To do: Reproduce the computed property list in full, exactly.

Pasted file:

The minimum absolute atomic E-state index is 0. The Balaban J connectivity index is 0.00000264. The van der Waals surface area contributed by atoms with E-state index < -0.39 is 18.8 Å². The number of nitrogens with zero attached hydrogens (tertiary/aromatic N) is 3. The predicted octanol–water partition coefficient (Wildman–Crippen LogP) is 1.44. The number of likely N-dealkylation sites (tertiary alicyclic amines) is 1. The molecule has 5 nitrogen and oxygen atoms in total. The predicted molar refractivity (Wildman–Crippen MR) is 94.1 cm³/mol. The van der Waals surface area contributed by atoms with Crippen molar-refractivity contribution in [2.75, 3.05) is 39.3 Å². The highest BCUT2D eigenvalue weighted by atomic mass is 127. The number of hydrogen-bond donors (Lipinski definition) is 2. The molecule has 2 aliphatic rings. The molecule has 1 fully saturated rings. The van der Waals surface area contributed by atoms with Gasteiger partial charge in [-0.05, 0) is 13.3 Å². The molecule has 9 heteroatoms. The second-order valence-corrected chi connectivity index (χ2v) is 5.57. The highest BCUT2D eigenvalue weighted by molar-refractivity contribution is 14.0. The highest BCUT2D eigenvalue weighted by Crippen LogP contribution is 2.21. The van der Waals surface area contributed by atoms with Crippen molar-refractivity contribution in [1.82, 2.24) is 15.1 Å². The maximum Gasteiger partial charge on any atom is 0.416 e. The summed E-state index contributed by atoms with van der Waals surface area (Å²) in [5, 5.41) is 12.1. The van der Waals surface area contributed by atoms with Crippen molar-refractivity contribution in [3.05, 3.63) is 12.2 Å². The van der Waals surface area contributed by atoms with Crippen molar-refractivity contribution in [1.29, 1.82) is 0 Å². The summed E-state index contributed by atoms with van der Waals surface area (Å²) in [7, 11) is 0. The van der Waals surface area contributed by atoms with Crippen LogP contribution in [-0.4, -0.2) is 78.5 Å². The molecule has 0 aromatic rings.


The minimum absolute atomic E-state index is 0. The Balaban J connectivity index is 0.00000264. The van der Waals surface area contributed by atoms with E-state index < -0.39 is 18.8 Å². The number of nitrogens with zero attached hydrogens (tertiary/aromatic N) is 3. The predicted octanol–water partition coefficient (Wildman–Crippen LogP) is 1.44. The number of likely N-dealkylation sites (tertiary alicyclic amines) is 1. The molecule has 5 nitrogen and oxygen atoms in total. The predicted molar refractivity (Wildman–Crippen MR) is 94.1 cm³/mol. The van der Waals surface area contributed by atoms with Crippen molar-refractivity contribution in [2.75, 3.05) is 39.3 Å². The highest BCUT2D eigenvalue weighted by atomic mass is 127. The number of hydrogen-bond donors (Lipinski definition) is 2. The molecule has 2 aliphatic rings. The molecule has 1 fully saturated rings. The van der Waals surface area contributed by atoms with Gasteiger partial charge in [-0.05, 0) is 13.3 Å². The molecule has 9 heteroatoms. The second-order valence-corrected chi connectivity index (χ2v) is 5.57. The highest BCUT2D eigenvalue weighted by molar-refractivity contribution is 14.0. The highest BCUT2D eigenvalue weighted by Crippen LogP contribution is 2.21. The van der Waals surface area contributed by atoms with Crippen molar-refractivity contribution in [1.82, 2.24) is 15.1 Å². The maximum Gasteiger partial charge on any atom is 0.416 e. The summed E-state index contributed by atoms with van der Waals surface area (Å²) in [5, 5.41) is 12.1. The van der Waals surface area contributed by atoms with Crippen molar-refractivity contribution in [3.05, 3.63) is 12.2 Å². The van der Waals surface area contributed by atoms with Crippen molar-refractivity contribution in [1.29, 1.82) is 0 Å². The summed E-state index contributed by atoms with van der Waals surface area (Å²) in [7, 11) is 0. The van der Waals surface area contributed by atoms with Crippen LogP contribution in [-0.4, -0.2) is 78.5 Å². The molecule has 0 aromatic rings.